Limitations in Usefulness of Benchmarking
So you’ve done your benchmarking exercise and done well. Hooray! But are you sure things are what they seem?
Firstly, firms that outsource will have accounts that look very different from those that don’t, because traditional accounting allocates costs by expenditure type, not the purpose of the expenditure. (For those who want to consider a different approach, which allows making better business decisions, any book on Activity Based Costing should help).
Here’s an example. Suppose a mid-sized firm outsources its content creation and distribution via the web, email etc. to us at Words4Business and LegalRSS.
The resultant economic effects are:
- A reduction in ‘hard’ marketing costs (non-replacement of junior business development staff) of £22,000 less the cost of our service £3,000 = £19,000.
- Time savings for fee earners who no longer produce content (say £40,000).
- Times savings for the rest of the BD team – say £3,000 pa.
Here’s the rub. The second saving isn’t in the accounts at all, because it isn’t recorded as a cost. Neither is the third. The real value here is in the second instance that the firm can do more fee-earning time and in the third case that the BD people can be doing things that are much more valuable for the firm than content management.
Now, what does this mean in a benchmarking exercise? Well, the ‘pre-outsourcing’ firm appears to have a higher BD spend per £ of turnover, not only because the ’hard’ costs have fallen, but because the turnover is less than the ‘post-outsourcing’ era, because it has lower staff utilisation rates (assuming at least some of the time savings are turned into charged client time). One change produces two changes, both of which affect the benchmark.
If the fee-earner time were originally charged to BD however, the reduced BD cost per £ of turnover would have dropped much more significantly. But how many firms do that?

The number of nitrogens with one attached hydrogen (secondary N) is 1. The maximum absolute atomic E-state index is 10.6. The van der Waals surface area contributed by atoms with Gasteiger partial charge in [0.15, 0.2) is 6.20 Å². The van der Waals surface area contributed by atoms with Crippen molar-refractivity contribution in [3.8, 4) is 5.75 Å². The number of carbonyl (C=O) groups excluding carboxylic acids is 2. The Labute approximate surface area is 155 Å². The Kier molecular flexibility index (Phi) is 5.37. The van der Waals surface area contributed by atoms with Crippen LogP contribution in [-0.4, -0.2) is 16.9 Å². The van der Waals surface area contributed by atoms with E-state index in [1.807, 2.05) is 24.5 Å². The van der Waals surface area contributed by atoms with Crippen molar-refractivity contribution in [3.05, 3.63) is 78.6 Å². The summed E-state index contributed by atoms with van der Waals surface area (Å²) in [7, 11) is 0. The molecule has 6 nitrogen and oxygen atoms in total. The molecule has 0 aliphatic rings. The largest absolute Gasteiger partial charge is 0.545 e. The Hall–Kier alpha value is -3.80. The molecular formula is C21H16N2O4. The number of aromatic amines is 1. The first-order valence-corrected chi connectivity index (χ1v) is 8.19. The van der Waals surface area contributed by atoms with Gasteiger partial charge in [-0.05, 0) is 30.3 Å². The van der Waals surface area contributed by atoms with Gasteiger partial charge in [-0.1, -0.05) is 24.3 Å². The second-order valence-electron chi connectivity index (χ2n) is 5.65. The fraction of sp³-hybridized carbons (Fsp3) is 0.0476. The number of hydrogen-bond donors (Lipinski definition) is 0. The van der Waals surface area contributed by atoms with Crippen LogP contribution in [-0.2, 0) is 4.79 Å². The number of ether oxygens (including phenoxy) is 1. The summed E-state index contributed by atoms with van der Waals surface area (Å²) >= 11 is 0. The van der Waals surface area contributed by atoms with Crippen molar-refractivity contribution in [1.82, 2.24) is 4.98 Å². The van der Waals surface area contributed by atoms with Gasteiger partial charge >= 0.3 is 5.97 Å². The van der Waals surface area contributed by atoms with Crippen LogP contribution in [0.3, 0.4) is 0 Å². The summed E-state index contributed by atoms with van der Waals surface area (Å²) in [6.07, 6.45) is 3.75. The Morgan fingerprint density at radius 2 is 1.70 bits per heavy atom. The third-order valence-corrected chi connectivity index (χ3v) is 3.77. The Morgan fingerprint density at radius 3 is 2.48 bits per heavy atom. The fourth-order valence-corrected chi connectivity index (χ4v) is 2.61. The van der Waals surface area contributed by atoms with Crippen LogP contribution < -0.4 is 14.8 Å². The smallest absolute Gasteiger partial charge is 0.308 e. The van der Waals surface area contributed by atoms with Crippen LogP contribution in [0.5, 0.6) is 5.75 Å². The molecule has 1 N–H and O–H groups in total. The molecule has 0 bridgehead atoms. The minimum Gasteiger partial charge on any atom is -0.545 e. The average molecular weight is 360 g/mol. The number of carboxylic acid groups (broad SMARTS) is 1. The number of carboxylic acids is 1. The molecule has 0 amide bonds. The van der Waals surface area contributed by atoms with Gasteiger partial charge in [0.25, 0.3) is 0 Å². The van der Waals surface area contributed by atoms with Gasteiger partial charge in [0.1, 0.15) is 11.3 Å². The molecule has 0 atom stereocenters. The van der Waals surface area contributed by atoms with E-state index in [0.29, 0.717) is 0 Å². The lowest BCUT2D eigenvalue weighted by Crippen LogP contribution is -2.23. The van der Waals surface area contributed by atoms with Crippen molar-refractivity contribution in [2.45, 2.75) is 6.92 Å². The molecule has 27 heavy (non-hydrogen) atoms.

Outsourcing capabilities are proliferating. but this type of effect will be true for any activity which is outsourced. How would you compare the costs of a firm that has three receptionists with a firm that has one and uses Moneypenny? You can, but does your accounting system actually do it?
How would you compare a firm that has an ‘in house’ IT establishment, who do maintenance, program implementation, development and so on with one that outsources all those functions?
The issue is how costs are allocated and that is a real weakness in most, if not all, benchmarking exercises.
Premises costs (especially where there is homeworking), and travelling expenses (especially relating to partner cars) and so on are all really difficult areas in which to achieve a proper comparison. Not only do the practices amongst firms vary – and the variance is increasing as the number of ‘ways of doing business’ proliferates – but the recording and analysis are often quite different to start with.
…which brings me to the last point. You do a benchmarking exercise. You agonise over the results. But so what? Can you really change your property costs short-run? Can you change to a more efficient IT system without a large costs and loss of productive time while your staff go through the inevitable learning curve?
If you can’t change things, there’s not much point in worrying about them, except as a long-term strategy, even if the score you get in the benchmarking actually gives you the clue as to why you under or overperform.
I commented a while back that one of the discouraging things about the benchmarking data I saw last were how few hours firms actually sell compared with those available to them. The problem as I see it is that this is inadequate generally, so a firm that is just so-so at this looks great according to the benchmark data and could be forgiven for thinking that they are doing well.
Staff utilisation rates are the main thing undermining the PEP for law firm partners. Sort that out and you can afford to be mediocre at a lot of ‘below the line’ things.
Benchmarking exercises are bedevilled by failing to compare like with like and ‘good’ results in them can slow down the management from doing what they should be doing – making sure that the firm is as good as it can be at everything it does.
Joe Reevy, Crosselerator